The sectioned housing shows the internal feature created and the PEM electrode in the machining position. In Figure 3 a dual PEM electrode used to machine two housings is shown. The part fixture slides the housing over each electrode to the machining position, and 24 dual cathodes machine 48 parts simultaneously. Linear features, such as those of the linear bearing (see Figure 4), are PEM machined in components up to a meter in length. In this case both large and small features are machined in the linear bearing to precise tolerance.
Excellent Surface Finish and No Burrs
Since the PEM process is a stress-free metal removal process that removes metal from the surface atom by atom, there is no possibility of forming burrs or mechanical deformation at the edges. High quality gears can be machined without the concern for burrs being introduced into the final product. Gears for precision meters are machined burr-free, six at a time, in a standard PEMTec machine. Although surface finish is material dependent, many materials are machined to very smooth finishes, with some as good as 1-4 in Ra.
PEM is Full Form Machining
PEM machining is a full form precision machining process that removes material as an area machining process. Therefore, machining usually starts with a solid blank or a preform of the component geometry. The electrode used to machine the turbine wheels is also shown in the figure. The electrode is a negative of the turbine wheel geometry less the machining gap for electrolyte. Eight turbine wheels are machined in one 45-minute machining cycle.
Punch dies are another example of an application of the PEM machining process Hardened punch blanks can be machined to final form and surface finish for a variety of shapes.
A Story of Innovation
For more than a decade PEM Technologies has been recognized in Europe for the extreme precision, easy handling, and flexible applications of its machinery in the manufacturing process. The company invested in the R&D necessary to advance the concepts originally proposed by scientists. Once the process had been mastered, PEMTec worked to establish a customer base and product acceptance in Europe before expanding globally.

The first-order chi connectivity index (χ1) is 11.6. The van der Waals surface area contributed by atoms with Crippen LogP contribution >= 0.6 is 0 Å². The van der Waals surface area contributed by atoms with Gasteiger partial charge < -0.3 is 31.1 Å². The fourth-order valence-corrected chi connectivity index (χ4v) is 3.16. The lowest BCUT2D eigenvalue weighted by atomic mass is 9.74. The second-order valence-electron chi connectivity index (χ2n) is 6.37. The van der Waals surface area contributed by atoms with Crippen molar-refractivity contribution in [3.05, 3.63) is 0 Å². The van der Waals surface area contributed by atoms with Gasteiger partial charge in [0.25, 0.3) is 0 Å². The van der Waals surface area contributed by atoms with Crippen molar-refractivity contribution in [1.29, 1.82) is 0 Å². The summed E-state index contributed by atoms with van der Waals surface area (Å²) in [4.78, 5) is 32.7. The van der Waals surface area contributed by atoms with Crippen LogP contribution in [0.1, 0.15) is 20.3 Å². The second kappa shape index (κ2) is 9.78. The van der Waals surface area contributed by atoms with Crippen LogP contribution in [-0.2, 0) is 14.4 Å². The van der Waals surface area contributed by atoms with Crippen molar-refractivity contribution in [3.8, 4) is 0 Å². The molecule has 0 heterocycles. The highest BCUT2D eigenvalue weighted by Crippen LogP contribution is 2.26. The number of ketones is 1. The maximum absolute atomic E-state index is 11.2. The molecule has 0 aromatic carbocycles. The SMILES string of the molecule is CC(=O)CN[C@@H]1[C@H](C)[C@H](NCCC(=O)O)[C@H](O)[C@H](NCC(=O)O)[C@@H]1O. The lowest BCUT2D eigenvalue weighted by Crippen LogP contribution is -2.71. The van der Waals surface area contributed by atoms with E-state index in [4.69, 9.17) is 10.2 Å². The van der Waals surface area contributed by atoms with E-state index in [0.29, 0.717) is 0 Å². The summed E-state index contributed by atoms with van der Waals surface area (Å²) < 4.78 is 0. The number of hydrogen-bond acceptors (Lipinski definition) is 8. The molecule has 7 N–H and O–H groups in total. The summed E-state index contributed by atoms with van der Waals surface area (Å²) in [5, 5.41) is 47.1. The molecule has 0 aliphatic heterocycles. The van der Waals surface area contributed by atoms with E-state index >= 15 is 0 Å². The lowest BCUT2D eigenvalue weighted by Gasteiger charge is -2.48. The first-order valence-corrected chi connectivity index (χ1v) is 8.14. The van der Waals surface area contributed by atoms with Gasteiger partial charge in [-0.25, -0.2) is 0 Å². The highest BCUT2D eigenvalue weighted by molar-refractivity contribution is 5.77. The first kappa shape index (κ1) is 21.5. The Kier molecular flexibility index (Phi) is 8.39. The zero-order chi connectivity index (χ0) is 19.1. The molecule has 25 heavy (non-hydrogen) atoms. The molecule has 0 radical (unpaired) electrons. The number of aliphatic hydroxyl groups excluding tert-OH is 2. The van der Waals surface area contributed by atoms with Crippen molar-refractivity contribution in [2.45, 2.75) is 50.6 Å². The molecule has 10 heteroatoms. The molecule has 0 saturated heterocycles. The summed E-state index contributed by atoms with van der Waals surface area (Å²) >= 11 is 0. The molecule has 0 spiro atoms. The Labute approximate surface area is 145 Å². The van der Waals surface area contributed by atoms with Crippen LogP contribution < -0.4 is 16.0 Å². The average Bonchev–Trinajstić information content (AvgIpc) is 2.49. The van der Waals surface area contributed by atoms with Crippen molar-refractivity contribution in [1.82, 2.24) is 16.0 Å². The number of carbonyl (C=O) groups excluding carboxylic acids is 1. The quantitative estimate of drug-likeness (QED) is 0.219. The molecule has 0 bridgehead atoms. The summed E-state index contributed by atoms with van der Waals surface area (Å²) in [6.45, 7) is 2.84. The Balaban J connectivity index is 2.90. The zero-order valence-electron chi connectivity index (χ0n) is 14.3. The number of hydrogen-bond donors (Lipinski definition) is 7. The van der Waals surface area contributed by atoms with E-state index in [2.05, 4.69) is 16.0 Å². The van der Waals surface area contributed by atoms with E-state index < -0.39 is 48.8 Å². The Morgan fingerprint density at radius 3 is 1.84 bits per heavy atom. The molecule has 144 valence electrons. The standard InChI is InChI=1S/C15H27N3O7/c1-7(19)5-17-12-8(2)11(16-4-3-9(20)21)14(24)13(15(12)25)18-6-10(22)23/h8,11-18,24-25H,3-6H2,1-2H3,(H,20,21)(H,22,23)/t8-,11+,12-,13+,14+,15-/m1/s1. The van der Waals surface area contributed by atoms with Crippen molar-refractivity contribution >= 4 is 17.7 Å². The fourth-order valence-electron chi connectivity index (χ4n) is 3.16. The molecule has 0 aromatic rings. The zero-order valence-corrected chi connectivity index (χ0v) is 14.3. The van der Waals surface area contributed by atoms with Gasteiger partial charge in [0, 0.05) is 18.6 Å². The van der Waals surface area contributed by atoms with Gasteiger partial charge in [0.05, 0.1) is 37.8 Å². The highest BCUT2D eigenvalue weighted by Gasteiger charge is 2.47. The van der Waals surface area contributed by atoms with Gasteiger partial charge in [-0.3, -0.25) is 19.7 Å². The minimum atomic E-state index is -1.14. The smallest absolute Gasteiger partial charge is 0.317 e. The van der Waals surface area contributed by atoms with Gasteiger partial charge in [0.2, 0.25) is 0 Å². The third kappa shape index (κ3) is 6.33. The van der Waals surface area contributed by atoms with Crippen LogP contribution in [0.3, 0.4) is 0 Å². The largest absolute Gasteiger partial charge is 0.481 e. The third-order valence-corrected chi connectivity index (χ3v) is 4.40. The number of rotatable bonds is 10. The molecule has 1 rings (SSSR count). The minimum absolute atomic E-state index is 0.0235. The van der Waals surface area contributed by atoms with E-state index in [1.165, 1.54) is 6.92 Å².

The company is headquartered in Forbach, France, and is known as PEMTec in Europe. However, the company will operate under the name PEM Technologies in the United States. PEM Technologies is an engineering company whose entire focus is on developing and manufacturing machinery for precision electrochemical machining used in metalworking.
From its inception in 1995 the company has specialized in precision electro-chemical machinery. Electro-Chemical Machining (ECM) is a process in which metal is machined through the use of electricity and chemistry to quickly and accurately erode and produce the desired end product. This process is widely applied for polishing metal surfaces, deburring, and cavity-sinking metal components. The basis for today’s machinery is formed by tried and tested ECM technology, which was first applied in industrial manufacturing several decades ago.
PEM Technologies’ application development engineers are highly skilled in designing tooling to meet every customer’s needs. PEM machines process serial parts in a wide variety of sectors such as the automobile industry, medical technology, aviation, and aerospace, tool and mold construction, machine engineering, gearbox technology, and many other industries.